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Neutralizing antibodies are necessary and sufficient for protection against infection with vesicular stomatitis virus (VSV). The in vitro neutralization capacities and in vivo protective capacities of a panel of immunoglobulin G monoclonal antibodies to the glycoprotein of VSV were evaluated. In vitro, neutralizing activity correlated with avidity and with neutralization rate constant, a measure of on-rate. However, in vivo, protection was independent of immunoglobulin subclass, avidity, neutralization rate constant, and in vitro neutralizing activity; above a minimal avidity threshold, protection depended simply on a minimum serum concentration. These two biologically defined thresholds of antibody specificity offer hope for the development of adoptive therapy with neutralizing antibodies.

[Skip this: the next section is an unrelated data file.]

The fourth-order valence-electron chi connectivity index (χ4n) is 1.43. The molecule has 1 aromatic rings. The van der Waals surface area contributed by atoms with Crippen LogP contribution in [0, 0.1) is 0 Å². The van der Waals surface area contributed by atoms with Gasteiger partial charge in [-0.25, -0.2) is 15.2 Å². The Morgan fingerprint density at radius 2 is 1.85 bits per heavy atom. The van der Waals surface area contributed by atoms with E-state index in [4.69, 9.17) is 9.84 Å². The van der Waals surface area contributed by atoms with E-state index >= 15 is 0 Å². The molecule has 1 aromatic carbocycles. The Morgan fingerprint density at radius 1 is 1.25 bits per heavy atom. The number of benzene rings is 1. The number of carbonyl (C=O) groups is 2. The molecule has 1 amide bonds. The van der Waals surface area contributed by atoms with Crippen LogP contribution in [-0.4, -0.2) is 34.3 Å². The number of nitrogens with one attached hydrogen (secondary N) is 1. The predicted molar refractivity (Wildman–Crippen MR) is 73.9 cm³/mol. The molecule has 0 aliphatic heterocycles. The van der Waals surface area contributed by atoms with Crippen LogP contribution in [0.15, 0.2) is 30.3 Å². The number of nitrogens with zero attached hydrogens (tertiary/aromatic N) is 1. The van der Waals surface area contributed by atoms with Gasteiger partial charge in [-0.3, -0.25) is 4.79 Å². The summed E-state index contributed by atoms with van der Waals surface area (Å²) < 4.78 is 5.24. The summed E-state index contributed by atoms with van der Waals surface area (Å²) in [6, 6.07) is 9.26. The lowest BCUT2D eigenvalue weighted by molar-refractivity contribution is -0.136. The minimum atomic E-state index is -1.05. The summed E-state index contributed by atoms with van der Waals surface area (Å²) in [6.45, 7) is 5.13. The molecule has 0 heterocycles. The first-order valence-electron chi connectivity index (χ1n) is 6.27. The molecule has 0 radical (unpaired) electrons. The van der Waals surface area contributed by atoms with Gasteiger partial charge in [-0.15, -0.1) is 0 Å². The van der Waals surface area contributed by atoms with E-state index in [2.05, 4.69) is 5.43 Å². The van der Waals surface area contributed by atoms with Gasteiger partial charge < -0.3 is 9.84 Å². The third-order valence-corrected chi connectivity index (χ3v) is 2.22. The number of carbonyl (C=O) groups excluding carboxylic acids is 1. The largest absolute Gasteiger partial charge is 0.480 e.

Type

Journal article

Journal

Science

Publication Date

27/06/1997

Volume

276

Pages

2024 - 2027

Keywords

Animals, Antibodies, Monoclonal, Antibodies, Viral, Antibody Affinity, Antibody Specificity, Brain, Enzyme-Linked Immunosorbent Assay, Glycoproteins, Immunization, Passive, Immunoglobulin G, Membrane Glycoproteins, Mice, Mice, Inbred BALB C, Mice, SCID, Neutralization Tests, Rhabdoviridae Infections, Vesicular stomatitis Indiana virus, Viral Envelope Proteins